Optimizing MyLisp


Today I stumbled across the weirdest thing.

I was comparing the performance of MyLisp to L# and MyLisp was terribly slow in comparison.
(Running the exact same Fibonacci code)

So I checked the code of L# and they seem to do pretty much the same as I do, quite similar design and code.

The only thing I could find was that I evaluated the first arg twice when calling Add, Sub,Mul and Div.
So I changed the code for those functions so that all args are evaluated only once.
And suddenly the performance was increased by some 1000 times or so, things that took a bout a minute before now completes in less than 0.1 sec.
I would get it if performance was increased about 2 times, but not like this.
The only thing I can think of is that the original code did some bugged recursive evaluation of some sort.

Well, I’m happy about the performance gain, but a bit annoyed that I can’t find the reason why the old code was so much slower.

Updated source code (C# 3) can be downloaded at:
http://www.puzzleframework.com/roger/mylisp.zip

[Edit. oh dear god I'm so stupid..]

Two minutes after I published this post I found the cause.
I even wrote the reason in this post..
I evaluated the first arg in Add, Sub, Mul, Div twice.
And the Fib code looks like this:

(= fibonacci (fn (n) 
   (if (< n 2) n 
      (+ (fibonacci (- n 1)) (fibonacci (- n 2)))))) 
;;;         ^ problem is right there...

The first arg of the last Add call is a recursive call to itself..
I feel so dumb now..
Well I guess the best way to find the cause of a problem is to try to describe it for someone else. 

In this case it was pretty much like that IQ test where you should count the letter “F”‘s in an english text where most people don’t count the “F” in “of”.

I was only looking at the (- n 1) and (-n 2) parts of the code..
Not seeing that I was also adding the result of recursive function calls.

Lisp Debugger


I’m still working on my Lisp language clone.
Today I started to add debugging support to it.
I made the AST aware of the original source code, so each node can reference back to the place it was parsed from, and I also added a bit of call stack features.

I’m pretty satisfied with it so far, it almost feels like a real language now ;-)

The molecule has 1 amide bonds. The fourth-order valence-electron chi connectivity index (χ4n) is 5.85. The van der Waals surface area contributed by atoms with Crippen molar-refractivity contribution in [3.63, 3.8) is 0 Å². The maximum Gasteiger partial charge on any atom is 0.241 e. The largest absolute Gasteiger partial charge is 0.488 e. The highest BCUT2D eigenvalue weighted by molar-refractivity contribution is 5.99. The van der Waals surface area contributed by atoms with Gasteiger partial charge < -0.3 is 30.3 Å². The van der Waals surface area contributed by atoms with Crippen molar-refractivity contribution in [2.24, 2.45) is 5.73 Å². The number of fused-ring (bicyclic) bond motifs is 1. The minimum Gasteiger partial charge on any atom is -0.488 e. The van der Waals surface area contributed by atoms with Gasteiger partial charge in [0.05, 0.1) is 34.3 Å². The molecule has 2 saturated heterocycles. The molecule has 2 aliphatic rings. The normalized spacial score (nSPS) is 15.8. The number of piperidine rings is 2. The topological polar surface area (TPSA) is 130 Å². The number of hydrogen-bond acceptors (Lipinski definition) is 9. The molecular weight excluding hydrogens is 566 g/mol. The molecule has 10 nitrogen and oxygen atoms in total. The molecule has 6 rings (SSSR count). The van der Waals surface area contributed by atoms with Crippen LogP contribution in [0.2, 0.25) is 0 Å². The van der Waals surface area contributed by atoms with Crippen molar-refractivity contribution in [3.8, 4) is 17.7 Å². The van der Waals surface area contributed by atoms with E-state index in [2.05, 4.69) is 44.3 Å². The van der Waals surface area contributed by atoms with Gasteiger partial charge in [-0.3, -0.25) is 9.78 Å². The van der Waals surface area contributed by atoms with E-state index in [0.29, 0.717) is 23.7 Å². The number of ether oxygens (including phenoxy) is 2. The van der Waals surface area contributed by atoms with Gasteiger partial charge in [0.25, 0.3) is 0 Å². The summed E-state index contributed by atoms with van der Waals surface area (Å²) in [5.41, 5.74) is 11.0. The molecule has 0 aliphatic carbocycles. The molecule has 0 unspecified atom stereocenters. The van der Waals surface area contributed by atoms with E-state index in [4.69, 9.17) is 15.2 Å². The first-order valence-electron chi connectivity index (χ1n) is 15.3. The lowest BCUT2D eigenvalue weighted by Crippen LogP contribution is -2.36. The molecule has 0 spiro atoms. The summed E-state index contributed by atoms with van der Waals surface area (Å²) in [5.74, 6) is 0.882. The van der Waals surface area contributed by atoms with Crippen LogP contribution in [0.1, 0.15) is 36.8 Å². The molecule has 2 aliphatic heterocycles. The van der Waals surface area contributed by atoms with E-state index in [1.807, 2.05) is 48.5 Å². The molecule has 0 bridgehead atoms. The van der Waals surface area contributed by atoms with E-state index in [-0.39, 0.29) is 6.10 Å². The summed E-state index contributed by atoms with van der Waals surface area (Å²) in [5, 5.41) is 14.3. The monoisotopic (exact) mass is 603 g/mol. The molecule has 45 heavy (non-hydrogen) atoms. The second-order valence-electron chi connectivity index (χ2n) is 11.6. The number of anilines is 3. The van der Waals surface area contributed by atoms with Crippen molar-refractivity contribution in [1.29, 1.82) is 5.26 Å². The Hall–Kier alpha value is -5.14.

Anyway, here is a screenshot of the not so well designed GUI.

 Debugger
Click for full size.

Downloads are available at: 

Source: http://www.puzzleframework.com/roger/mylisp.zip
Binaries: http://www.puzzleframework.com/roger/mylispbin.zip

(The code is written in C#3, VS.NET 2008 solution)

Lisp weekend


I’ve been reading up a bit on functional programming the last few week, the reason is just to comprehend the new features and possibilities in .NET 3.5 as much as possible.

Anyway, I got a bit carried away and started to read about Lisp, and decided to learn what it’s all about.
So what better way to learn a language than to make your own parser for it is there? ;-)

I started to hammer away on a simple parser, and once the parser was done, I couldn’t stop, so I began writing an engine too.
So after a few hours of Aha moments, I finally got my very own Lisp(ish) code executor and a bit more understanding for the language. ;-)

Well, enough blabbering, here are a few samples of whats currently possible in my still un-named language.

Hello world:

(print 'Hello world!')

Simple function and call:

(defun Mul (x y) 
 (* x y))       

(print (Mul 2 3))

Variables:

(let my-var 'hello lisp') 
(let my-int 123) 
(let my-double 123.456) 
(let half-pi (/ pi 2)) 
(let my-arr (arr 1 2 3 4 5 6 7))

Loops:

(foreach item my-arr 
 (print item))      

(for i 1 20 
 (print i))      

(let i 0) 
(while (< i 20) 
 ((print i) (++ i)))

Lambdas:

(let my-lambda (lambda (x y) (* x y))) 
(my-lambda 2 3)

Delegates:

(let my-delegate Mul) // delegate to Mul 
(let print other-print-func) //redirect the print function to "other-print-func"

Objects:

(let form (new Form)) 
(set form Text 'hello windows forms') 
(let button (new Button)) 
(set button Text 'my button') 
(set-event button Click MyButtonClick) 
(list-add (get form Controls) button) 
(call form Show)

List comprehensions:

(foreach item (select (lambda (concat 'transformed: ' item '!')) 
              (where (lambda (> (get item Length) 3)) 
              (list 'foo' 'bar' 'roger' '.net' 'lisp')))       

      (print item))

The next step will be to make it possible to define your own classes.
Im thinking of emitting true .NET classes and let the methods redirect the calls to the engine.
Thus making it possible to redefine the behaviour of a method in runtime.

That, and find some reason to use it :-P